Five of the best: Cookbooks to invest in this winter

. July 17, 2018
Five of the best: Cookbooks to invest in this winter

Resident foodie Sarah Murray leafs her way through this season's hottest cookbooks – here are the five new releases that deserve to hold pride of place in your kitchen.

Stuck on dinner inspo? If you're a little more takeout these days than you'd care to admit, may we suggest you carve out a little time to review the following. To ensure you're covered this winter, here are five must-try cookbooks, hot off the press. Each worthy of a coveted spot on your kitchen bench.

Korean Food Made Easy
By Caroline Hwang
The verdict: At the beginning of every meal, most Koreans serve it saying “Please, eat well.” And with this recipe book, we’re sure you will. The comprehensive offering has everything from soups and stews, rice and noodles, not to mention desserts and drinks. Korean cuisine can seem complicated, but Caroline Hwang gives a detailed ingredient list for your fridge and pantry arming you with everything you need so you’ll be able to easily tackle the banchan (small dishes) like seasoned shishito peppers, to mains such as the ever-popular Korean barbecue dishes of galbi (marinated short ribs) and Bo Ssam (crispy pork belly). Punctuated by handy annotated maps with things like ‘how to make Kimchi’, you will be looking after your health, as well as your taste buds.  

Cuba: The Cookbook
By Madelaine Vazquez Galvez and Imogene Tondre
The verdict: Cuba is known for its bright colours, cigars and rum, but what is less known about the Caribbean island, is its cuisine. This extensive cookbook collates 350 home cooking recipes that explore the country’s past noting Spanish, Soviet and Chinese influences. Interspersed with vibrant photos of daily scenes in Cuba, the cookbook showcases authentic dishes with recipes for appetizers like green plantain chips and mains like Cuban paella. Giving an intimate look at the contemporary food culture in the country, the cookbook comes alive through detailed descriptions of the origins of the meals mixed with stories and memories.

Where Chefs Eat: A Guide to Chef’s Favourite Restaurants
Edited by Joe Warwick
The verdict: This completely revised bible to eating out is the third edition of the popular restaurant guidebook. Packed full of recommendations from over 600 of the world’s finest chefs, you’ll find the best places wherever you are for breakfast, lunch and dinner – and everything in between. With over 700 recommendations, the book darts across six continents, 66 countries from Ireland, to China,  to our very own New Zealand. City maps, key information and insightful reviews from the chefs themselves make this guide the pick for the discerning restaurant-goer and food lover. The only problem you may have is fitting the bulky thing in your hand luggage…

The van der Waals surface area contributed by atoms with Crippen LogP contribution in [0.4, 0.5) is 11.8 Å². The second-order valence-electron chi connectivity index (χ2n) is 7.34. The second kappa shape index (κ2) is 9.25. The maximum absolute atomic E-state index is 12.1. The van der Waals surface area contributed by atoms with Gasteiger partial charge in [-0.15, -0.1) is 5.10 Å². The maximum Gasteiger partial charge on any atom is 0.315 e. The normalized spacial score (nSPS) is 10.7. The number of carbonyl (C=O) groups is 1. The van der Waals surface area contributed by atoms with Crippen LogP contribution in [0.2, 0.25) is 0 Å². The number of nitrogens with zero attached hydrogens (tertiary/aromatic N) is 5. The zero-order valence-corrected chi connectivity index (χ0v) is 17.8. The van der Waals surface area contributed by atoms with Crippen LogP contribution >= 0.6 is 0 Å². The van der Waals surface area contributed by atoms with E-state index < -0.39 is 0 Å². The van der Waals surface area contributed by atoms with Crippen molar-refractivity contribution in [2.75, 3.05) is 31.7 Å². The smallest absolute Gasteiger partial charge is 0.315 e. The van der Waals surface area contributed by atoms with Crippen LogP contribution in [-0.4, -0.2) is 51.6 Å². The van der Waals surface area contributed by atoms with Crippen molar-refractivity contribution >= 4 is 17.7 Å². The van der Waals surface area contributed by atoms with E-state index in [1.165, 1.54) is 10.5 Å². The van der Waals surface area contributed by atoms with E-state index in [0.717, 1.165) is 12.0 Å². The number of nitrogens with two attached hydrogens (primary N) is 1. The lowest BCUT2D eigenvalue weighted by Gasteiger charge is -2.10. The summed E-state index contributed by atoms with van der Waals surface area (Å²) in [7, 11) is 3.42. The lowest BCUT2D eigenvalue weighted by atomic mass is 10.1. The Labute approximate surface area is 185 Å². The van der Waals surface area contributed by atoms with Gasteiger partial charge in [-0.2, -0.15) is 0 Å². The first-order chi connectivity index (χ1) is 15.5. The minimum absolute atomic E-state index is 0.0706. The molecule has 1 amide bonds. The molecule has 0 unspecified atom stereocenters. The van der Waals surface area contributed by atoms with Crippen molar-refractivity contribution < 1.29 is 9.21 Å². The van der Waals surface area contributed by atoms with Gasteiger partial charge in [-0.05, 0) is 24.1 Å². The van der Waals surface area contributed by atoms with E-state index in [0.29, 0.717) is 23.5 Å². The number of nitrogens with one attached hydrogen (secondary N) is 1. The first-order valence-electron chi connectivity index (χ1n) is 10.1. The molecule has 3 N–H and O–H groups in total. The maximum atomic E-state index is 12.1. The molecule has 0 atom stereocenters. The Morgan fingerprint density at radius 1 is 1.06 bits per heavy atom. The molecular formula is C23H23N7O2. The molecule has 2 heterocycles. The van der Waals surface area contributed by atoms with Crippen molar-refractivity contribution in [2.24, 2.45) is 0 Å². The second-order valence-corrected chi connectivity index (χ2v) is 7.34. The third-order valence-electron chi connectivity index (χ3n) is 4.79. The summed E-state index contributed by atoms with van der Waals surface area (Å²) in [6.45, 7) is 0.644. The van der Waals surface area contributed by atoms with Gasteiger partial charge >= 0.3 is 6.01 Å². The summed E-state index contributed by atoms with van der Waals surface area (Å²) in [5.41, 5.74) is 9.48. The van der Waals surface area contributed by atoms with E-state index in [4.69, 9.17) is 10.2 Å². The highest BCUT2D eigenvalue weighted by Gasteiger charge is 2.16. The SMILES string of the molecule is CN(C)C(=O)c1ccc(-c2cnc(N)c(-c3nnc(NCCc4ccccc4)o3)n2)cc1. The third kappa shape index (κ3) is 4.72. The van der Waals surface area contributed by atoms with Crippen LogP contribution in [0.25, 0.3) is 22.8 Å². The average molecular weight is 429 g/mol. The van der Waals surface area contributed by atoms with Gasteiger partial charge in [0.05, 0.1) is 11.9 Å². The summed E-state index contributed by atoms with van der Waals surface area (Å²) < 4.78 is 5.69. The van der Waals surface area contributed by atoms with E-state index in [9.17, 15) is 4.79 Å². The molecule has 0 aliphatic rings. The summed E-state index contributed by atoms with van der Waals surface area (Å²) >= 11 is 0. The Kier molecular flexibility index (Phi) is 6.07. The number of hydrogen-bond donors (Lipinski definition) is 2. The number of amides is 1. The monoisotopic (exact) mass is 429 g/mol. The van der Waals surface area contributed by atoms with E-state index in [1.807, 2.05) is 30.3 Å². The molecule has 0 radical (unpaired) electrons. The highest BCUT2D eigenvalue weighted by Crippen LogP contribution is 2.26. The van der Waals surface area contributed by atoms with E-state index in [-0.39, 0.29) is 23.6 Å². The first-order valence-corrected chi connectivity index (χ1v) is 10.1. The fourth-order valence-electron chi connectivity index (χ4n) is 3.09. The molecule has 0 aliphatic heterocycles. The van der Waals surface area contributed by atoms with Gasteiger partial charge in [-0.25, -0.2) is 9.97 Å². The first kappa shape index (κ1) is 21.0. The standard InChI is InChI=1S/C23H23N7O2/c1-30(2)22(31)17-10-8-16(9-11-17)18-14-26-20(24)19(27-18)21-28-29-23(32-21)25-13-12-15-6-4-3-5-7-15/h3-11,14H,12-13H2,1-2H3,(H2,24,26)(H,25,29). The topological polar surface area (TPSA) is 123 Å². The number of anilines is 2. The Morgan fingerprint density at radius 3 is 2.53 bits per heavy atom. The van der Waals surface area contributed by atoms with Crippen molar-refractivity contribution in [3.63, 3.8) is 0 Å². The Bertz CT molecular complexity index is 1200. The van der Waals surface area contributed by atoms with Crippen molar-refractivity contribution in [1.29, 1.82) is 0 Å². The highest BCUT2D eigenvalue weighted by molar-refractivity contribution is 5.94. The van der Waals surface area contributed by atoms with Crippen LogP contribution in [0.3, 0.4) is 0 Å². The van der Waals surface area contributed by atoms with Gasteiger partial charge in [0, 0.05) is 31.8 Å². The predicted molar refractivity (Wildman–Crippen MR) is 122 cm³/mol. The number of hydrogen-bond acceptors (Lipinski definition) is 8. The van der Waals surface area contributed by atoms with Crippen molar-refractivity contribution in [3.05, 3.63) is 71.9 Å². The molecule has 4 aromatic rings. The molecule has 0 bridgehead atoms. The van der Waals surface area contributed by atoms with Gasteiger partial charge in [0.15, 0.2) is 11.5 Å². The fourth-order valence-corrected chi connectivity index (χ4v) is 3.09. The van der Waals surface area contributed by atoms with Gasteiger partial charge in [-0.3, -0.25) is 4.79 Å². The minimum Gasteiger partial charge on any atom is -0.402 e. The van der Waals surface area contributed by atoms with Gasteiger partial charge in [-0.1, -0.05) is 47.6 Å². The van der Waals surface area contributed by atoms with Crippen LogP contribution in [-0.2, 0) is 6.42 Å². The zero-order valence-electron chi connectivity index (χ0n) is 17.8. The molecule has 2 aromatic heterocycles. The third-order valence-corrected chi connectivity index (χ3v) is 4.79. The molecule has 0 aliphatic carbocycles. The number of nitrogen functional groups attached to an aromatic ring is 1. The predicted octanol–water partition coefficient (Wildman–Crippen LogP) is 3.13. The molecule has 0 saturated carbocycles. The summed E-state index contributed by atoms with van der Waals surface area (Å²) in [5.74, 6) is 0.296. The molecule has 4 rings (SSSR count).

Cauliflower is King
By Leanne Kitchen
The verdict: The humble cauliflower has experienced a resurgence of late and now has been idolised in a book of its own. Proving to be the chameleon of the vegetable world, this cookbook tells you exactly why the Cauliflower is now king by showcasing 70 recipes of how to work with the cruciferous plant. Going through the basics such as roasted, barbequed and stir-fried, it then moves onto the carb-free option of cauliflower rice before giving you the recipe for cauliflower, lime and coconut cheese cake and cauliflower pizza bases. It highlights the cauliflower as a healthy wholefood staple, cosy comfort food and culinary trend all at once.

My Asian Kitchen
By Jennifer Joyce
The verdict: With 100 simple flavour-packed traditional and modern Asian dishes, this one offers the vast diversity of modern Asian cooking. Joyce shows you how to create the zingy fresh flavours at home yourself - from grilled sticky skewers, steak tacos, and dumplings, to prawn katsu bao and miso-glazed ribs. Each dish looks mouth-wateringly good (and it should do as Joyce is a successful food writer and stylist) and will start you on an Asian cooking journey you’ll never want to end.